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LEGO Rebuffs Greenpeace Campaign Video to Ditch Shell
By: Jeannine Wheeler
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If you’re a controversial brand (and industry), what might you do to gain a little goodwill? Team up with a much-beloved brand and bask in the associated benevolence. Well, Greenpeace is having none of it, releasing a strongly emotive video attacking the Shell/LEGO partnership to sell Shell-branded LEGO cars at gas stations in 26 countries, with more to roll out soon. Will LEGO stand up against the strident pressure of this grassroots advocacy group? So far, the answer is yes.

Greenpeace published an animated campaign video on July 8 showing LEGO toys being overwhelmed by a flood of oozing black oil, with The LEGO Movie’s “Everything is Awesome” music providing the maudlin sentiment. The video shows LEGO polar bears, huskies, and children being overrun by waves of muck, with the dire warning that “Shell is polluting our children’s imaginations.”

Greenpeace’s call to action was a petition asking LEGO to end the partnership.

LEGO has so far rebuffed the group’s pleas.

LEGO CEO Jørgen Vig Knudstorp released an online statement saying "A co-promotion contract like the one with Shell is one of many ways we are able to bring Lego bricks into the hands of more children.

"The Greenpeace campaign focuses on how Shell operates in a specific part of the world. We firmly believe that this matter must be handled between Shell and Greenpeace,” Knudstorp wrote.

He appears to chastise Greenpeace for perhaps what he thought was a cheap shot at the legendary toy company:

“We are saddened when the LEGO brand is used as a tool in any dispute between organisations.”

LEGO called attention to its corporate responsibility and sustainability policies, which includes its Planet Promise to "leave a positive impact in the world — be it in respect to individuals or the wider community. Above all is our will to engage in a respectful dialogue with our stakeholders, internally as well as externally.”

Regardless of how many signatures Greenpeace is able to garner to put pressure on the partnership, it may have miscalculated in striking out at one of the world’s most beloved brands.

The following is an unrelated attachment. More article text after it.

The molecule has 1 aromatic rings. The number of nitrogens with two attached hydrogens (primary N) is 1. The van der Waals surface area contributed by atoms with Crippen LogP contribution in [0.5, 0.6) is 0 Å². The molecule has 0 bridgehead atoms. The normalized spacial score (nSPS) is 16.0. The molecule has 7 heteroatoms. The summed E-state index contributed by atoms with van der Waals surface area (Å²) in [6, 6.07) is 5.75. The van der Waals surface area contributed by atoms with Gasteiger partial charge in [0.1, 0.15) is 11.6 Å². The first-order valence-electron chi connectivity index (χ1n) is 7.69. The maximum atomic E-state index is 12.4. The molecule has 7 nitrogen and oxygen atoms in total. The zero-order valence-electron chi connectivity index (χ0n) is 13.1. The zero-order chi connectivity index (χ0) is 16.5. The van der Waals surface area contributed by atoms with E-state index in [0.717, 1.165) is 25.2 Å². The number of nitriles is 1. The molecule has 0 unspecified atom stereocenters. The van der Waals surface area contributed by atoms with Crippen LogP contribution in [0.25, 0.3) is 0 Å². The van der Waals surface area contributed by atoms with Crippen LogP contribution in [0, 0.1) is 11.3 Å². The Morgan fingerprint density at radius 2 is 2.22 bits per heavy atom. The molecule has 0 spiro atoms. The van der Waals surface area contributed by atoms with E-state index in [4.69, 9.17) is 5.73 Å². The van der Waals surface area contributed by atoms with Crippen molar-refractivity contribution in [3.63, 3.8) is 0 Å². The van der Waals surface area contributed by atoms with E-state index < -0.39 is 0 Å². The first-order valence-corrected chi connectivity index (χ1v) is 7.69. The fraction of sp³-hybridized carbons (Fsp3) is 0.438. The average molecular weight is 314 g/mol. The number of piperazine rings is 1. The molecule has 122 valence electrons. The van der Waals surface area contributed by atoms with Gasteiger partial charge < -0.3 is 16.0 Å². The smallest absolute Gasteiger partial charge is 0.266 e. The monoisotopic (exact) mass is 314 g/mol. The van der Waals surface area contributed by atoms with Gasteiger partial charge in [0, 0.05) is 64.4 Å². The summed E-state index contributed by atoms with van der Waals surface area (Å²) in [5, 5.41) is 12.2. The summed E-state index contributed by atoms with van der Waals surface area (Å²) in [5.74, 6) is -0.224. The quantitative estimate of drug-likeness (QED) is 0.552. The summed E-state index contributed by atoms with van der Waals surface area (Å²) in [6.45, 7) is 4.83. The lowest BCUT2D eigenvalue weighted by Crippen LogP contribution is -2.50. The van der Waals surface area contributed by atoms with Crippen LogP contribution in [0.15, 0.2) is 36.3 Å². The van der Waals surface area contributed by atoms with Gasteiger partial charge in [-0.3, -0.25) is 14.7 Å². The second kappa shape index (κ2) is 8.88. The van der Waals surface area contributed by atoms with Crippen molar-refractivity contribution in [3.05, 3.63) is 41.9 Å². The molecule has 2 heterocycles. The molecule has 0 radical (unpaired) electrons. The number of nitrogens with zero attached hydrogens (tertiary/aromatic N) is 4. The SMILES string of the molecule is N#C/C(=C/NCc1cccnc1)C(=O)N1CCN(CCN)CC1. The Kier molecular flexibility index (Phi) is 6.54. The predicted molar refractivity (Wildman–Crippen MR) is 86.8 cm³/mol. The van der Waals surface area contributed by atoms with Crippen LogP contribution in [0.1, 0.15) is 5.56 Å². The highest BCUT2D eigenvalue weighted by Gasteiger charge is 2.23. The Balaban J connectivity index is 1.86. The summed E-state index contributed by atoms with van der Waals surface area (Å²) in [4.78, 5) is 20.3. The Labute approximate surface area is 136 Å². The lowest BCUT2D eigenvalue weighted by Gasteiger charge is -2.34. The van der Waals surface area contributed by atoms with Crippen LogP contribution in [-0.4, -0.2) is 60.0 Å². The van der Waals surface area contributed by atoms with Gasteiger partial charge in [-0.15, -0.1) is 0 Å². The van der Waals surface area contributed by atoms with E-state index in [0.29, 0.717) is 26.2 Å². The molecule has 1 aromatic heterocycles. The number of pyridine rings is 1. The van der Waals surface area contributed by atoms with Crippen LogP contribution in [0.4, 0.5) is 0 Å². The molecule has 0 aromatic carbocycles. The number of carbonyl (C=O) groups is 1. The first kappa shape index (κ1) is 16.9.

In the PR world, this is precisely why a controversial brand such as Shell might well have struck gold when it forged this unique partnership with LEGO.

Chided LEGO in its official Twitter account: “It is important to us that any partnerships we have support our vision, promise & has LEGO play at the core.”

Another LEGO tweet said: “…we fully expect Shell to live up to their responsibility & take appropriate action to any potential claims.”

Time will only tell if The LEGO Group will continue to stand firm against Greenpeace and in favor of its new commercial partner.

NB: The point appears moot at the moment, since as of July 10 the Greenpeace video appears to have been blocked from YouTube by Warner Bros. Entertainment, which owns the rights to The Lego Movie, perhaps objecting to Greenpeace pulling them into the fray as well.

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About the Author
Jeannine Wheeler is a PR Director who has worked in three countries, including Russia, the US and the UK. She is currently Sr. Vice President of Pure Energy PR, a full-service boutique communications firm with a focus on the energy, healthcare, technology, construction, real estate & land development, tourism & hospitality and food & beverage industries. Jeannine is in the firm's Austin, Texas office.
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